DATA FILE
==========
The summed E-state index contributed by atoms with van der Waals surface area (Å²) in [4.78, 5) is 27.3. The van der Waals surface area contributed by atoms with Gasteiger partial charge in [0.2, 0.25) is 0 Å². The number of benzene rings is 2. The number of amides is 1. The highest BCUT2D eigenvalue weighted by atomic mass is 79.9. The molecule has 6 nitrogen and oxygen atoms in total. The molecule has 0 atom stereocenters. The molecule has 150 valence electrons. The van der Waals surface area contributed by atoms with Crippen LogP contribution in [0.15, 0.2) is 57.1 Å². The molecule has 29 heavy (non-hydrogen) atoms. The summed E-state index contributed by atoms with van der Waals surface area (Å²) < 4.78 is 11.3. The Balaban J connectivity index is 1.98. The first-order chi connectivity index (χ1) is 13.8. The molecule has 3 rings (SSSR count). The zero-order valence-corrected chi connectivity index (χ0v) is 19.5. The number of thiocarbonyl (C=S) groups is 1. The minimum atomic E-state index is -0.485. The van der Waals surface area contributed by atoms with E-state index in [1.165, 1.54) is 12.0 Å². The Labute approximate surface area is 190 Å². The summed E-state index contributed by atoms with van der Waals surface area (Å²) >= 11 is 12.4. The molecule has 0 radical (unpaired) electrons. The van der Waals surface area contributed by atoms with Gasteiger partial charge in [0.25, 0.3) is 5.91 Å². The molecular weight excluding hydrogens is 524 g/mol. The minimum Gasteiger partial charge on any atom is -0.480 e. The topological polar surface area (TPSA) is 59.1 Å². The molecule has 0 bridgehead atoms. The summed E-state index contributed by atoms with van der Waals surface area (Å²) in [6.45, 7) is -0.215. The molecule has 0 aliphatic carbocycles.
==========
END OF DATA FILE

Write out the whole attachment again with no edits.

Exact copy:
The summed E-state index contributed by atoms with van der Waals surface area (Å²) in [4.78, 5) is 27.3. The van der Waals surface area contributed by atoms with Gasteiger partial charge in [0.2, 0.25) is 0 Å². The number of benzene rings is 2. The number of amides is 1. The highest BCUT2D eigenvalue weighted by atomic mass is 79.9. The molecule has 6 nitrogen and oxygen atoms in total. The molecule has 0 atom stereocenters. The molecule has 150 valence electrons. The van der Waals surface area contributed by atoms with Crippen LogP contribution in [0.15, 0.2) is 57.1 Å². The molecule has 29 heavy (non-hydrogen) atoms. The summed E-state index contributed by atoms with van der Waals surface area (Å²) < 4.78 is 11.3. The Balaban J connectivity index is 1.98. The first-order chi connectivity index (χ1) is 13.8. The molecule has 3 rings (SSSR count). The zero-order valence-corrected chi connectivity index (χ0v) is 19.5. The number of thiocarbonyl (C=S) groups is 1. The minimum atomic E-state index is -0.485. The van der Waals surface area contributed by atoms with E-state index in [1.165, 1.54) is 12.0 Å². The Labute approximate surface area is 190 Å². The summed E-state index contributed by atoms with van der Waals surface area (Å²) >= 11 is 12.4. The molecule has 0 radical (unpaired) electrons. The van der Waals surface area contributed by atoms with Gasteiger partial charge in [0.25, 0.3) is 5.91 Å². The molecular weight excluding hydrogens is 524 g/mol. The minimum Gasteiger partial charge on any atom is -0.480 e. The topological polar surface area (TPSA) is 59.1 Å². The molecule has 0 bridgehead atoms. The summed E-state index contributed by atoms with van der Waals surface area (Å²) in [6.45, 7) is -0.215. The molecule has 0 aliphatic carbocycles.